Women worldwide have been dying their hair for centuries with a variety of natural and chemical products. In fact, it is estimated that over one-third of women over the age of 18 use some type of hair dye as part of their basic beauty regimen. The act of dying your hair is completely normal, but using hair dye during pregnancy can bring some questions to the chemical structure of the dyes. You want to be certain that everything that you do to your body is not going to have a negative impact on your developing fetus.
Dying Your Hair with Chemical Products
The use of permanent, semi-permanent and temporary dyes has been found to have no negative impact on pregnant women or their fetuses. There are about 5,000 chemicals used in hair dye, some of which are thought to be toxic or carcinogenic. Therefore, it was very important for scientists to determine, through rigorous studies, whether the chemicals in hair dye could be harmful to women and their pregnancies—an issue that never emerged. In addition, only small amounts of hair dye become absorbed by the skin of the scalp, leaving very little that would reach the fetus through absorption into the bloodstream. Brand-name hair dyes have been through extensive trials and quality control processes to ensure that they are safe to use and it is in their best interest to make sure they stay that way, as otherwise huge lawsuits could ensue.
Dying Your Hair with Henna
If you want to avoid the use of toxic chemicals altogether, henna (also traditionally known as Mehendi) is an age-old method to dye hair. It has been around since the time of the ancient Egyptians and ancient Indians, who regularly dyed their hair various shades of red, brown, and amber, using a paste made from the henna plant. Using henna to dye your hair during pregnancy is perfectly acceptable. It is an all-natural dye and contains no harsh chemicals. It is also considered to be good for your hair—improving its quality, shine, and texture—an important factor to consider when hair quality may be impacted by hormones. It does, however, take much longer to prepare—you have to let it sit for at least four hours, or even better, overnight. Henna is also a great choice for creating a rich auburn color on dark hair or brighter shades of red to blonde hair.
Dark Tea, Dark Hair
Using a strong black tea hair rinse can be a natural way to darken most medium hair colors. In addition, to darken your hair a bit, use black walnut hull powder steeped in hot water, which can be used as a dark hair dye. Keep in mind, the more powder you use the darker the color will be. This will dye anything that it touches, so be careful if you start lathering it up.
Lighten with Lemon
If you’re looking to lighten your hair color up naturally, spraying or pouring fresh lemon juice over your hair and letting it air dry in the sun can help lighten up the color. Additional natural remedies for lightening hair color are by adding chamomile, calendula, or rhubarb root tea to your hair, which can add a honey tone to darker blonde. Both can be used often for a cumulative lightening effect.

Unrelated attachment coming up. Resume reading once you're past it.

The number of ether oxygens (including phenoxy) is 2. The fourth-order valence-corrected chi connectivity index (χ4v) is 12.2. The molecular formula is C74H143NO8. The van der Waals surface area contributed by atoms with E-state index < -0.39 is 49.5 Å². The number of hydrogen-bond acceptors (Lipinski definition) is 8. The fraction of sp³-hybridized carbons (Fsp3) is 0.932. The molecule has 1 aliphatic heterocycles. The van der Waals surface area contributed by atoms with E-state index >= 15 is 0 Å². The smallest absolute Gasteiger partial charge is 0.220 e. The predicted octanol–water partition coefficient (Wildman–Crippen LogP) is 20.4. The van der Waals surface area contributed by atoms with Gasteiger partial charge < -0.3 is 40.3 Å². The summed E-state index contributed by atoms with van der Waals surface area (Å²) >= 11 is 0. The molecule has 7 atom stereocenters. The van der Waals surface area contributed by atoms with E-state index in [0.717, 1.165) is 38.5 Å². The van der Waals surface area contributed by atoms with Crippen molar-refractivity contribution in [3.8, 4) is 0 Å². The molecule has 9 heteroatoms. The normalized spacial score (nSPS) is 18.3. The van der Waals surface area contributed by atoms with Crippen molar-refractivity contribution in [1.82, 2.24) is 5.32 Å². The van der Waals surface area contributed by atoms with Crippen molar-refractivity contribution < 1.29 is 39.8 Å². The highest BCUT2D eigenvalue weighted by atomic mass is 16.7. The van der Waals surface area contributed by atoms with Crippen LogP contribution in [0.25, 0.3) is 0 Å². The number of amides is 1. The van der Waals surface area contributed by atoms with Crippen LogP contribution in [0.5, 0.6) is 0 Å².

Veggies for Red
You may want to have that ginger look, but that ingredient won’t help you get the natural red color in your hair. Instead try soaking your hair for about 30 minutes with tomato juice, which acts like a dye. Additional options for a red hue include hibiscus flower and calendula flowers mixed in a tea which can add red tones to hair. For a more purple hue of red, try using beets or beet root powder.
If you still have concerns or are hesitant in any way, highlights remain a good option. Since highlights are only applied to certain strands of hair, there is no (or very little) direct contact of dye on skin. Highlights also tend to contain less oxidative chemicals, which can contain more volatile chemical compounds. Another option is pure vegetable dyes like henna (as mentioned above). Some physicians recommend waiting until at least your second or third trimester to dye your hair, as it may lessen the chance of some negative reaction. Until now, no study has shown any negative effects on the unborn child. Another thing to consider is the mental benefit that is gained from going to the salon or otherwise taking care of your appearance. Not neglecting to take care of yourself during pregnancy can increase the risk for post-partum depression. Treating yourself and going to the hair salon once or twice in those nine months is a great way to give your body a natural boost of endorphins—and that is always good for both you and your baby.
Related Content: Spotting in Early Pregnancy
There are many changes that happen to the body during a normal pregnancy. A first time experience with something like spotting or light bleeding during pregnancy can wreak havoc on the expectant mother’s nerves. Spotting in early pregnancy is a good example of something that can be entirely normal as part of pregnancy in the first stages. Yet, spotting can also be a sign of a problem. It is important to understand when everything is likely fine, when a doctor should be called or when an emergency is in progress.